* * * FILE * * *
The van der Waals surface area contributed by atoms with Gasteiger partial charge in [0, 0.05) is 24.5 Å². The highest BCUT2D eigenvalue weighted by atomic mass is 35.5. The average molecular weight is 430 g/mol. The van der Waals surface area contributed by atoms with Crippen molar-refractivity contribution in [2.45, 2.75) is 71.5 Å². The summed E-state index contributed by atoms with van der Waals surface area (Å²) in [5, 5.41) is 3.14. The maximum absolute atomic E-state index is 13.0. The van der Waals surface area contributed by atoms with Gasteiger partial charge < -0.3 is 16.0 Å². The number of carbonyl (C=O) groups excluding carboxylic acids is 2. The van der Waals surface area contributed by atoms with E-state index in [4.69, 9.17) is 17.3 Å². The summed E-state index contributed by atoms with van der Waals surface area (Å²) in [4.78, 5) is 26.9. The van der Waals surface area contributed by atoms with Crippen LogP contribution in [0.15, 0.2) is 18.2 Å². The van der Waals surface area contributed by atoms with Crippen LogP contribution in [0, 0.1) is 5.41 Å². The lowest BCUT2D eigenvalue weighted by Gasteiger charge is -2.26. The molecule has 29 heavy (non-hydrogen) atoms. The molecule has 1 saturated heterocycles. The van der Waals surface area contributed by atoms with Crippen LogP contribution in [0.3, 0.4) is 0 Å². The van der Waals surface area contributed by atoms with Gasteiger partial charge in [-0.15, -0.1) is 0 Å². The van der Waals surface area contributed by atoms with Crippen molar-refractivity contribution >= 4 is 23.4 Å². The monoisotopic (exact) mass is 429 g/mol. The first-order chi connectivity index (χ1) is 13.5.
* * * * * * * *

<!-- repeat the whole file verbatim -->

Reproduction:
The van der Waals surface area contributed by atoms with Gasteiger partial charge in [0, 0.05) is 24.5 Å². The highest BCUT2D eigenvalue weighted by atomic mass is 35.5. The average molecular weight is 430 g/mol. The van der Waals surface area contributed by atoms with Crippen molar-refractivity contribution in [2.45, 2.75) is 71.5 Å². The summed E-state index contributed by atoms with van der Waals surface area (Å²) in [5, 5.41) is 3.14. The maximum absolute atomic E-state index is 13.0. The van der Waals surface area contributed by atoms with Gasteiger partial charge < -0.3 is 16.0 Å². The number of carbonyl (C=O) groups excluding carboxylic acids is 2. The van der Waals surface area contributed by atoms with E-state index in [4.69, 9.17) is 17.3 Å². The summed E-state index contributed by atoms with van der Waals surface area (Å²) in [4.78, 5) is 26.9. The van der Waals surface area contributed by atoms with Crippen LogP contribution in [0.15, 0.2) is 18.2 Å². The van der Waals surface area contributed by atoms with Crippen LogP contribution in [0, 0.1) is 5.41 Å². The lowest BCUT2D eigenvalue weighted by Gasteiger charge is -2.26. The molecule has 29 heavy (non-hydrogen) atoms. The molecule has 1 saturated heterocycles. The van der Waals surface area contributed by atoms with Crippen LogP contribution in [0.3, 0.4) is 0 Å². The van der Waals surface area contributed by atoms with Gasteiger partial charge in [-0.15, -0.1) is 0 Å². The van der Waals surface area contributed by atoms with Crippen molar-refractivity contribution >= 4 is 23.4 Å². The monoisotopic (exact) mass is 429 g/mol. The first-order chi connectivity index (χ1) is 13.5.